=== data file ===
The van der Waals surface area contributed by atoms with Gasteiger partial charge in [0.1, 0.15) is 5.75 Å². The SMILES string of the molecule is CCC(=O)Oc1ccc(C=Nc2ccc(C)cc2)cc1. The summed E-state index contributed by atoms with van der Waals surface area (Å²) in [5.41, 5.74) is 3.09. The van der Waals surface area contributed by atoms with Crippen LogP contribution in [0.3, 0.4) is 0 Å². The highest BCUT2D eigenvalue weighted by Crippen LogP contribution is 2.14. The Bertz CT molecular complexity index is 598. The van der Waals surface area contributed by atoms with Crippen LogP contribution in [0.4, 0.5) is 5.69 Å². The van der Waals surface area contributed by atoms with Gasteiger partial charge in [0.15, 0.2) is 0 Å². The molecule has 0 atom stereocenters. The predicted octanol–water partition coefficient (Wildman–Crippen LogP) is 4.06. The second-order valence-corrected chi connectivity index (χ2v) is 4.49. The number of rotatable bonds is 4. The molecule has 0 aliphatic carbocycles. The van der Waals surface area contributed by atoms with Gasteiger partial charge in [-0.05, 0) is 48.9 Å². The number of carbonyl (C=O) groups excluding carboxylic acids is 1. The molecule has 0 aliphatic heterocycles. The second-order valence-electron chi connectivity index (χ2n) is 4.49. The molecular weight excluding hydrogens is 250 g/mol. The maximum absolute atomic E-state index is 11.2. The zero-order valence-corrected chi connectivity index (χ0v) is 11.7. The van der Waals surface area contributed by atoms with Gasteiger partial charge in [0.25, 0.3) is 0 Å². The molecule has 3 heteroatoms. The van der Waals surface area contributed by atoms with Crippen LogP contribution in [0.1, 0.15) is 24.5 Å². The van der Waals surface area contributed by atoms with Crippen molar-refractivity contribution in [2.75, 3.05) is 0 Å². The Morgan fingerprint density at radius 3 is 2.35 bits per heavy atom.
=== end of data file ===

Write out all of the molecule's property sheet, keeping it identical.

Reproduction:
The van der Waals surface area contributed by atoms with Gasteiger partial charge in [0.1, 0.15) is 5.75 Å². The SMILES string of the molecule is CCC(=O)Oc1ccc(C=Nc2ccc(C)cc2)cc1. The summed E-state index contributed by atoms with van der Waals surface area (Å²) in [5.41, 5.74) is 3.09. The van der Waals surface area contributed by atoms with Crippen LogP contribution in [0.3, 0.4) is 0 Å². The highest BCUT2D eigenvalue weighted by Crippen LogP contribution is 2.14. The Bertz CT molecular complexity index is 598. The van der Waals surface area contributed by atoms with Crippen LogP contribution in [0.4, 0.5) is 5.69 Å². The van der Waals surface area contributed by atoms with Gasteiger partial charge in [0.15, 0.2) is 0 Å². The molecule has 0 atom stereocenters. The predicted octanol–water partition coefficient (Wildman–Crippen LogP) is 4.06. The second-order valence-corrected chi connectivity index (χ2v) is 4.49. The number of rotatable bonds is 4. The molecule has 0 aliphatic carbocycles. The van der Waals surface area contributed by atoms with Gasteiger partial charge in [-0.05, 0) is 48.9 Å². The number of carbonyl (C=O) groups excluding carboxylic acids is 1. The molecule has 0 aliphatic heterocycles. The second-order valence-electron chi connectivity index (χ2n) is 4.49. The molecular weight excluding hydrogens is 250 g/mol. The maximum absolute atomic E-state index is 11.2. The zero-order valence-corrected chi connectivity index (χ0v) is 11.7. The van der Waals surface area contributed by atoms with Gasteiger partial charge in [0.25, 0.3) is 0 Å². The molecule has 3 heteroatoms. The van der Waals surface area contributed by atoms with Crippen LogP contribution in [0.1, 0.15) is 24.5 Å². The van der Waals surface area contributed by atoms with Crippen molar-refractivity contribution in [2.75, 3.05) is 0 Å². The Morgan fingerprint density at radius 3 is 2.35 bits per heavy atom.